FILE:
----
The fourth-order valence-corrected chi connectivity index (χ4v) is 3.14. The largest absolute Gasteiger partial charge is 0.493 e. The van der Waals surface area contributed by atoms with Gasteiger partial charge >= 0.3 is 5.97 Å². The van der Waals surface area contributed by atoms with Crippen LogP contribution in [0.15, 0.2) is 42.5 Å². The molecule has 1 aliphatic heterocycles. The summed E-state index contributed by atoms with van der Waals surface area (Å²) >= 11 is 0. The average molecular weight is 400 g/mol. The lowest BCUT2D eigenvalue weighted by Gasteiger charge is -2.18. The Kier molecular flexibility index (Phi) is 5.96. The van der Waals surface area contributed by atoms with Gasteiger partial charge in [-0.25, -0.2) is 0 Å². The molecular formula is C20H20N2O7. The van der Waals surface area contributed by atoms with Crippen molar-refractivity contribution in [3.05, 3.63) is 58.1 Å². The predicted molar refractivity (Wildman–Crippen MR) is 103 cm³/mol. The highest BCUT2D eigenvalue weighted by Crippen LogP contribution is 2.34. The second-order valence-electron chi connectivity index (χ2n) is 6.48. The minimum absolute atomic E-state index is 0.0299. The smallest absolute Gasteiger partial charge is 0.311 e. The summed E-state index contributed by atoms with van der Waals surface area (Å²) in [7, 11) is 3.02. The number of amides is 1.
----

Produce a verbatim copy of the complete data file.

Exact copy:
The fourth-order valence-corrected chi connectivity index (χ4v) is 3.14. The largest absolute Gasteiger partial charge is 0.493 e. The van der Waals surface area contributed by atoms with Gasteiger partial charge >= 0.3 is 5.97 Å². The van der Waals surface area contributed by atoms with Crippen LogP contribution in [0.15, 0.2) is 42.5 Å². The molecule has 1 aliphatic heterocycles. The summed E-state index contributed by atoms with van der Waals surface area (Å²) >= 11 is 0. The average molecular weight is 400 g/mol. The lowest BCUT2D eigenvalue weighted by Gasteiger charge is -2.18. The Kier molecular flexibility index (Phi) is 5.96. The van der Waals surface area contributed by atoms with Gasteiger partial charge in [-0.25, -0.2) is 0 Å². The molecular formula is C20H20N2O7. The van der Waals surface area contributed by atoms with Crippen molar-refractivity contribution in [3.05, 3.63) is 58.1 Å². The predicted molar refractivity (Wildman–Crippen MR) is 103 cm³/mol. The highest BCUT2D eigenvalue weighted by Crippen LogP contribution is 2.34. The second-order valence-electron chi connectivity index (χ2n) is 6.48. The minimum absolute atomic E-state index is 0.0299. The smallest absolute Gasteiger partial charge is 0.311 e. The summed E-state index contributed by atoms with van der Waals surface area (Å²) in [7, 11) is 3.02. The number of amides is 1.